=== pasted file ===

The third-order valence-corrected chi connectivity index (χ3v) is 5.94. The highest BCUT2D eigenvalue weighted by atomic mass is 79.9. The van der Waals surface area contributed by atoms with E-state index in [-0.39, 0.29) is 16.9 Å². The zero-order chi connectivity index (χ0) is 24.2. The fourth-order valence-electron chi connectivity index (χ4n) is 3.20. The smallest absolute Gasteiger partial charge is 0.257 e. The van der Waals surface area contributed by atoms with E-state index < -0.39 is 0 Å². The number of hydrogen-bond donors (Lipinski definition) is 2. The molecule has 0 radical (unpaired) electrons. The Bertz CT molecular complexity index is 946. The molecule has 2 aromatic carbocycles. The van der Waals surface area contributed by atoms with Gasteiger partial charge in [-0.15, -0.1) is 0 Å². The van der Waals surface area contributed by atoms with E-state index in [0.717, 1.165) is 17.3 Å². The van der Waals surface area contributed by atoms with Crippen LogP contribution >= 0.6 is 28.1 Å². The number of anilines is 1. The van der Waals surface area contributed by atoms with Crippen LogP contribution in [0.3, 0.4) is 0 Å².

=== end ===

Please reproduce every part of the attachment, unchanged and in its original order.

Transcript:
The third-order valence-corrected chi connectivity index (χ3v) is 5.94. The highest BCUT2D eigenvalue weighted by atomic mass is 79.9. The van der Waals surface area contributed by atoms with E-state index in [-0.39, 0.29) is 16.9 Å². The zero-order chi connectivity index (χ0) is 24.2. The fourth-order valence-electron chi connectivity index (χ4n) is 3.20. The smallest absolute Gasteiger partial charge is 0.257 e. The van der Waals surface area contributed by atoms with E-state index < -0.39 is 0 Å². The number of hydrogen-bond donors (Lipinski definition) is 2. The molecule has 0 radical (unpaired) electrons. The Bertz CT molecular complexity index is 946. The molecule has 2 aromatic carbocycles. The van der Waals surface area contributed by atoms with Gasteiger partial charge in [-0.15, -0.1) is 0 Å². The van der Waals surface area contributed by atoms with E-state index in [0.717, 1.165) is 17.3 Å². The van der Waals surface area contributed by atoms with Crippen LogP contribution >= 0.6 is 28.1 Å². The number of anilines is 1. The van der Waals surface area contributed by atoms with Crippen LogP contribution in [0.3, 0.4) is 0 Å².